Few sides can match Bayern Munich at their own game, let alone beat them – and beat them handily.
Borussia Monchengladbach did exactly that on Saturday, running out 3-1 winners and breaking Bayern’s 14-game unbeaten run in this season’s Bundesliga.
History gave the Foals a better chance than most. They took four points from their encounters last season, more than any other side, while Bayern had won only two of their previous eight meetings at Borussia-Park.
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But history mattered little to Andre Schubert’s side, themselves on a nine-game streak and scoring freely since the former Under-23 boss took charge.
Bayern’s air of invincibility did not break Gladbach’s stride as they out-thought, out-ran and out-played the current Bundesliga champions.
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And no longer can anyone claim the 44-year-old is a quick fix or Gladbach are riding high off the feel-good factor following his appointment.
Schubert beat the world’s leading manager at his own game.
Attacking trio inspire Gladbach to 3-1 win
Such victories against quality opposition are not without their scares and for spells in the first-half, Gladbach found themselves under the cosh.
Kingsley Coman struck the post, while Robert Lewandowski and Thomas Muller uncharacteristically lacked a clinical touch and shot straight at Yann Sommer during a 20-minute period.
But the Foals’ own goal threat was prevalent and an attack that averages almost three goals-per-game under Schubert delivered in the second half.
Beautiful interplay between Oscar Wendt and Raffael saw the former curl in a wonderful first, Lars Stindl reacted quickest to poke home a second and Julian Korb’s through ball released Fabian Johnson for their third goal in 14 minutes.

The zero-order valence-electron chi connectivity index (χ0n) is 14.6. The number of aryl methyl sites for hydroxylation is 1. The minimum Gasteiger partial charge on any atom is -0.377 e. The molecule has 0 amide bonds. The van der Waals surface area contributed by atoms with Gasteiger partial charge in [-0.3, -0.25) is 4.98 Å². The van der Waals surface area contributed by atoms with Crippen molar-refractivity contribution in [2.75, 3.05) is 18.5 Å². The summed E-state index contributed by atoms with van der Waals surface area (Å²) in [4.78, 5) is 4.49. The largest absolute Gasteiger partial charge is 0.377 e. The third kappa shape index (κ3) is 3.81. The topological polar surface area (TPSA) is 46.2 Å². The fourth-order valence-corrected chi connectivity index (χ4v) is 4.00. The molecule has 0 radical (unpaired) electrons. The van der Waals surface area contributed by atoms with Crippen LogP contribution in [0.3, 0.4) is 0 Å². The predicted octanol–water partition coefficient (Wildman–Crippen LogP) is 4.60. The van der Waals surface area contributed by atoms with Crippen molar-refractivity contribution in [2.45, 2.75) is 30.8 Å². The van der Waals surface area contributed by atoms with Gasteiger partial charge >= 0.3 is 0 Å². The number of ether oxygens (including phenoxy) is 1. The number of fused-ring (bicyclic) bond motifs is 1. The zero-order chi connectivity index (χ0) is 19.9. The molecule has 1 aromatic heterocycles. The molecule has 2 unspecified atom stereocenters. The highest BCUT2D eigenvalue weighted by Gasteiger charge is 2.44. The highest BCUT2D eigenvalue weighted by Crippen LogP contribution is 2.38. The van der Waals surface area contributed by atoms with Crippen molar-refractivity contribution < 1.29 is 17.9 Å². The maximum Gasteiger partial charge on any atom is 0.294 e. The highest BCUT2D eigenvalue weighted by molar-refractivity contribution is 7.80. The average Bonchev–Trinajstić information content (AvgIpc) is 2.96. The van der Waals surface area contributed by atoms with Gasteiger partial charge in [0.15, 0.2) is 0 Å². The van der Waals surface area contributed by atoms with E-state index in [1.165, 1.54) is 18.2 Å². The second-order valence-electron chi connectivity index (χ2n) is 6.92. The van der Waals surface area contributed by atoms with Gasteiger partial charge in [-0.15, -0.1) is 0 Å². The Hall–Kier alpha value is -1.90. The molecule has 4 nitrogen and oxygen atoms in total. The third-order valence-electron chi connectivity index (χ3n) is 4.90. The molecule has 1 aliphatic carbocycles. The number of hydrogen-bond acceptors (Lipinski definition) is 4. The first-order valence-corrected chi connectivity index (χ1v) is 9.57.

Franck Ribery pulled a consolation goal back on his return from a nine-month injury spell but the away side had few chances in the second half.
Gladbach attackers lead from the front in tactical battle
American international Johnson was highlighted as Gladbach’s leading threat pre-match but their front three were equally vital to their success - and not always because of their attacking.
The high-risk pressing game deployed by Raffael, Stindl and Johnson restricted Bayern’s ability to play out from the back and thus limited their goal threat as well.
Jerome Boateng had little time to deliver his range of trademark, arching long balls while fellow centre-half Medhi Benatia looked uncomfortable with the ball all afternoon. The game largely passed-by a static and slow Xabi Alonso.
A lack of service hindered Lewandowski, too. The Pole, so often used to latching on to service with aplomb, struggles much more to fashion his own chances and made little impact against a resolute back line.
And once they had the ball, Gladbach frequently exploited the space in behind Rafinha and piled forward in numbers.
The one-touch play leading to the home side’s first goal was sensational and indicative of the confidence with which they currently play.
Can others learn from Schubert's side?
They pressed both confidently and cleverly, turned the ball over with regularity and constantly passed the visitors half-baked press.
It was a Bayern-style performance from the hosts in many ways and showed a high-risk strategy against the leaders can bring positive rewards.
Whether their boundless energy would have been hindered after a midweek game is up for debate, but Schubert was bold in his selection and tactics – and it paid dividends.
No other team has harried the Champions so vigorously, with most of their opponents preferring to sit back soak up the pressure.
The success rate with such tactics is pretty poor; it worked once for plucky Frankfurt in a goalless draw and failed for 13 others.
Schalke executed it well in Bayern’s previous away game and yet they still lost 3-1, despite having attacking talent very similar to that at Gladbach’s disposal.
It may be that Schubert has showcased the blueprint to beat Bayern and others will follow now but Guardiola also lacked a ‘plan B’ – an accusation levelled at the Spaniard more than once this season.
Here, he was beaten on his own terms and may even have left the door slightly ajar for a title race.
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